During his self-imposed confinement, was music ever far from Miles’ mind? Probably not, though he had hit a huge creative roadblock. The movie opens in 1979 or so, in Miles’ spacious and disheveled home, where he has yet to come out of his lengthy funk. And where he dwells on the past, on the music he had made. In flashback scenes throughout the film, covering the late 1950s through about 1966, we see Miles at work. And in love. That was a fecund musical period for Miles, and during it he was head over heels for Frances Taylor, a professional dancer who married (and divorced) him and helped inspire him. Seamlessly blended with the past is an invented scenario in which 1979’s Miles becomes involved in a loopy caper that has some good results: It gets him out of his house and ultimately leads him to reclaim his misplaced musical mojo. His semi-trusted companion in the adventure is a music journalist (done just right by Ewan McGregor) who has edges as flinty and unpredictable as Miles himself. And that is why Miles comes to like him.

I won’t say more about the plot. What I’m wondering, though, is if a viewer needs to be a Miles Davis fan to enjoy this movie. Me, I’m a big fan. But I think I’d have loved the movie even if I weren’t. It seems so real. It breathes like Miles Davis trumpet solos . . . on the trumpet, Miles might dartingly probe the outer planets of the solar system, or might ruminate bittersweetly. And it’s the opposite of the standard biopic in more ways than its fantastical caper. After all, it entirely skips about 55 years of Miles’ life. If Miles, a forward thinker, were alive to view the flick, no doubt he’d say something like this to Don Cheadle: “Man, I don’t know how you came up with this crazy plot, but it slays me. Motherf**ker, that’s me up there on the screen.”

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19 thoughts on “Thumbs Partly Down, Thumbs Way Up: Reviews Of Sing Street And Miles Ahead

  1. Joyce May 10, 2016 / 8:15 am

    I will skip Sing and see Miles. Usually your reviews are right on!

    Liked by 1 person

  2. Still the Lucky Fews May 10, 2016 / 8:46 am

    Keira Knightley and Mark Ruffalo—two reasons I liked Begin Again. But I don’t know about Sing Street. I have rock musicians in my family, and have seen the angst up close, so I’ll pass. But I love Miles Davis, and will try to see this. So sad that he died at 65!

    Liked by 1 person

    • yeahanotherblogger May 10, 2016 / 3:05 pm

      Miles is one of my very favorite jazz musicians. I got to see him only once. It was in the 1980s. I wish I had seen him in the 1960s, when he had Wayne Shorter et al in his group.

      Like

  3. martin colyer May 10, 2016 / 10:46 am

    Actually, I didn’t like “Once”… but, after that excellently constructed view of Miles Ahead, I’m really looking forward to seeing it later in the week. I wondered the same when I saw an early screening of Inside Llewyn Davis, would anyone unaware of what happened in Greenwich Village in 1962 really enjoy the film, but it seems that lots of people did.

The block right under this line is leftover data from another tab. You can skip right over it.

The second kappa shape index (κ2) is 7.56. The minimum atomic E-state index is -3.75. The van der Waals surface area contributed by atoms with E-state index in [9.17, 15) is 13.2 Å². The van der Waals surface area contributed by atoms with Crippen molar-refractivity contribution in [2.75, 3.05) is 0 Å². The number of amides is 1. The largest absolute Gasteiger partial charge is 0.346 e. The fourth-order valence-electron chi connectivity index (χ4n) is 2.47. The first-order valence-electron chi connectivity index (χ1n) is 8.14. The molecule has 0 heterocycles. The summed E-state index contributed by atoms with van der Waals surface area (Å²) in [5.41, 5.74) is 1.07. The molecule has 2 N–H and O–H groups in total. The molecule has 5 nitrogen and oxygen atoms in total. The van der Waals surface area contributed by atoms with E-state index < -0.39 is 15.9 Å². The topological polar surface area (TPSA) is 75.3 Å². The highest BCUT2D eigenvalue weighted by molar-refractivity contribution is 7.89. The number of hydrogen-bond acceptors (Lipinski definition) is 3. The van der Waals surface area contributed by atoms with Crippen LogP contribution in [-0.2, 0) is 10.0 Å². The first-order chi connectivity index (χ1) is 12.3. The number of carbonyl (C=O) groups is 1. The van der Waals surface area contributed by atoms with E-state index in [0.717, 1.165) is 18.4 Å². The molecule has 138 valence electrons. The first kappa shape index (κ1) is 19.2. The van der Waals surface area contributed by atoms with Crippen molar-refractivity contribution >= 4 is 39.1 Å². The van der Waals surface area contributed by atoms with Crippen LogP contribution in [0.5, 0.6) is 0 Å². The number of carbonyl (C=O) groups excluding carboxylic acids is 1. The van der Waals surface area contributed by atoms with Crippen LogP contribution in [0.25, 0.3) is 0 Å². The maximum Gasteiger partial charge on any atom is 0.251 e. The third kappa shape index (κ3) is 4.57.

Liked by 1 person

    • yeahanotherblogger May 10, 2016 / 3:11 pm

      Inside Llewyn Davis was such a good movie. I’m glad that it found an audience.

      Like

  4. Aunt Beulah May 12, 2016 / 8:01 pm

    So now I have another must-see movie on my high-priority list of, currently 12 titles. Most of them your fault.

    Liked by 1 person

  5. stue1967 May 14, 2016 / 9:45 am

    Given the price of cinema tickets in London, I think I’ll wait for both become available on demand. Nice review though.

    Liked by 1 person

    • yeahanotherblogger May 14, 2016 / 11:33 am

      Both probably will be on demand pretty soon. I don’t think they are big hits at the theaters (not in the USA, anyway).

      Liked by 1 person

      • stue1967 May 14, 2016 / 11:47 am

        3 tickets is about $70 in London. It means that going speculatively to the cinema is a high stakes gamble. Out of curiosity, how much would 3 tickets in Philly be?

        Liked by 1 person

        • yeahanotherblogger May 14, 2016 / 12:09 pm

          Ouch! London is expensive.
          In Philadelphia, tickets would range from $9 to $13 per person, depending on the time of day.

          Liked by 1 person

          • stue1967 May 14, 2016 / 12:54 pm

            Especially painful when films are available for “free” on Netflix or Amazon 4 months later

            Liked by 1 person

  6. greenpete58 May 15, 2016 / 1:21 pm

    Great reviews. I’ll avoid “Sing Street.” It sounds similar to “The Commitments,” from 1991, about a Dublin kid who forms an R&B band, but which was a very good film (IMHO). I love ’50s-era Miles Davis, and I thought Don Cheadle was great in “Hotel Rwanda” and “Boogie Nights,” so I’ll add “Miles Ahead” to my list… thanks!

    Liked by 1 person

    • yeahanotherblogger May 15, 2016 / 3:26 pm

      Cheadle is a terrific actor. I think you’ll like Miles Ahead. If not, please don’t come after me!

      Like

  7. Lori Stratton August 26, 2016 / 12:10 pm

    I recently watched “Sing Street,” and I enjoyed it mainly for personal reasons. The best part of the movie is the relationship between Conor and his older brother. Their relationship is very similar to the one I have with my older brother. I credit him for introducing me to tons of great new music while I was growing up. He still does today. I haven’t seen “Miles Ahead,” but will definitely check it out!

    Liked by 1 person

    • yeahanotherblogger August 26, 2016 / 2:35 pm

      Hi Lori. I’m with you – – – the relationship between Conor and his brother was the best part of Sing Street. Thanks for reading this article and for adding your personal touches.

      Liked by 1 person